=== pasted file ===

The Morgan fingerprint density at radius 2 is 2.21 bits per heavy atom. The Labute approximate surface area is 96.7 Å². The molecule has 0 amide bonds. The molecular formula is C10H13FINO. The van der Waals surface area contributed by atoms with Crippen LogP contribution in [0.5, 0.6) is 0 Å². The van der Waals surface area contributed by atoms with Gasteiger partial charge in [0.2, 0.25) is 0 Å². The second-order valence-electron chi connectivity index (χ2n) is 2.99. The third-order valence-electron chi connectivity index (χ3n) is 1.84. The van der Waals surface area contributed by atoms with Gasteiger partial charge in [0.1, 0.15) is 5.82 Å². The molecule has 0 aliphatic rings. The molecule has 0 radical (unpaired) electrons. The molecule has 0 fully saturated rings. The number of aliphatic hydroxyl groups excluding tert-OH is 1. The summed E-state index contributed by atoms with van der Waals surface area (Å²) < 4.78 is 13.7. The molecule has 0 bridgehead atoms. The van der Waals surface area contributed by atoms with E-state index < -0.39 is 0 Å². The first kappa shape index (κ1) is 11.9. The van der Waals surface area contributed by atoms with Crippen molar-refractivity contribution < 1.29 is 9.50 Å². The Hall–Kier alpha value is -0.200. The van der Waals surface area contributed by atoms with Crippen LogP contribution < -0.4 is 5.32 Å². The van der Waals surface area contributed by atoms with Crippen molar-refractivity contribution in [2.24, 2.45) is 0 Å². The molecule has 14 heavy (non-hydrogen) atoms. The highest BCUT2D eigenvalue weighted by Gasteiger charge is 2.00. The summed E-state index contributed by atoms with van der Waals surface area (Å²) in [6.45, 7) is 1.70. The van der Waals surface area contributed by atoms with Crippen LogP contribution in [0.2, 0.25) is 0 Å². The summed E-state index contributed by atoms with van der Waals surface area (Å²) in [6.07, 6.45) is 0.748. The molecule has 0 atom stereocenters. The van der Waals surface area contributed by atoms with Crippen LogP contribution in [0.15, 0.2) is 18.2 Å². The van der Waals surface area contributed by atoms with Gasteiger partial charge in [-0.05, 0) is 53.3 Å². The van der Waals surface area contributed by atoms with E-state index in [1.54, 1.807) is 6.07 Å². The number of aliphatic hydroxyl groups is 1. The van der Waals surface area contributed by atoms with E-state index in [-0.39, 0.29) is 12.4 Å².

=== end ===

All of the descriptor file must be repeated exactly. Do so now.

The Morgan fingerprint density at radius 2 is 2.21 bits per heavy atom. The Labute approximate surface area is 96.7 Å². The molecule has 0 amide bonds. The molecular formula is C10H13FINO. The van der Waals surface area contributed by atoms with Crippen LogP contribution in [0.5, 0.6) is 0 Å². The van der Waals surface area contributed by atoms with Gasteiger partial charge in [0.2, 0.25) is 0 Å². The second-order valence-electron chi connectivity index (χ2n) is 2.99. The third-order valence-electron chi connectivity index (χ3n) is 1.84. The van der Waals surface area contributed by atoms with Gasteiger partial charge in [0.1, 0.15) is 5.82 Å². The molecule has 0 aliphatic rings. The molecule has 0 radical (unpaired) electrons. The molecule has 0 fully saturated rings. The number of aliphatic hydroxyl groups excluding tert-OH is 1. The summed E-state index contributed by atoms with van der Waals surface area (Å²) < 4.78 is 13.7. The molecule has 0 bridgehead atoms. The van der Waals surface area contributed by atoms with E-state index < -0.39 is 0 Å². The first kappa shape index (κ1) is 11.9. The van der Waals surface area contributed by atoms with Crippen molar-refractivity contribution < 1.29 is 9.50 Å². The Hall–Kier alpha value is -0.200. The van der Waals surface area contributed by atoms with Crippen LogP contribution < -0.4 is 5.32 Å². The van der Waals surface area contributed by atoms with Crippen molar-refractivity contribution in [2.24, 2.45) is 0 Å². The molecule has 14 heavy (non-hydrogen) atoms. The highest BCUT2D eigenvalue weighted by Gasteiger charge is 2.00. The summed E-state index contributed by atoms with van der Waals surface area (Å²) in [6.45, 7) is 1.70. The van der Waals surface area contributed by atoms with Crippen LogP contribution in [0.2, 0.25) is 0 Å². The summed E-state index contributed by atoms with van der Waals surface area (Å²) in [6.07, 6.45) is 0.748. The molecule has 0 atom stereocenters. The van der Waals surface area contributed by atoms with Crippen LogP contribution in [0.15, 0.2) is 18.2 Å². The van der Waals surface area contributed by atoms with Gasteiger partial charge in [-0.05, 0) is 53.3 Å². The van der Waals surface area contributed by atoms with E-state index in [1.54, 1.807) is 6.07 Å². The number of aliphatic hydroxyl groups is 1. The van der Waals surface area contributed by atoms with E-state index in [-0.39, 0.29) is 12.4 Å².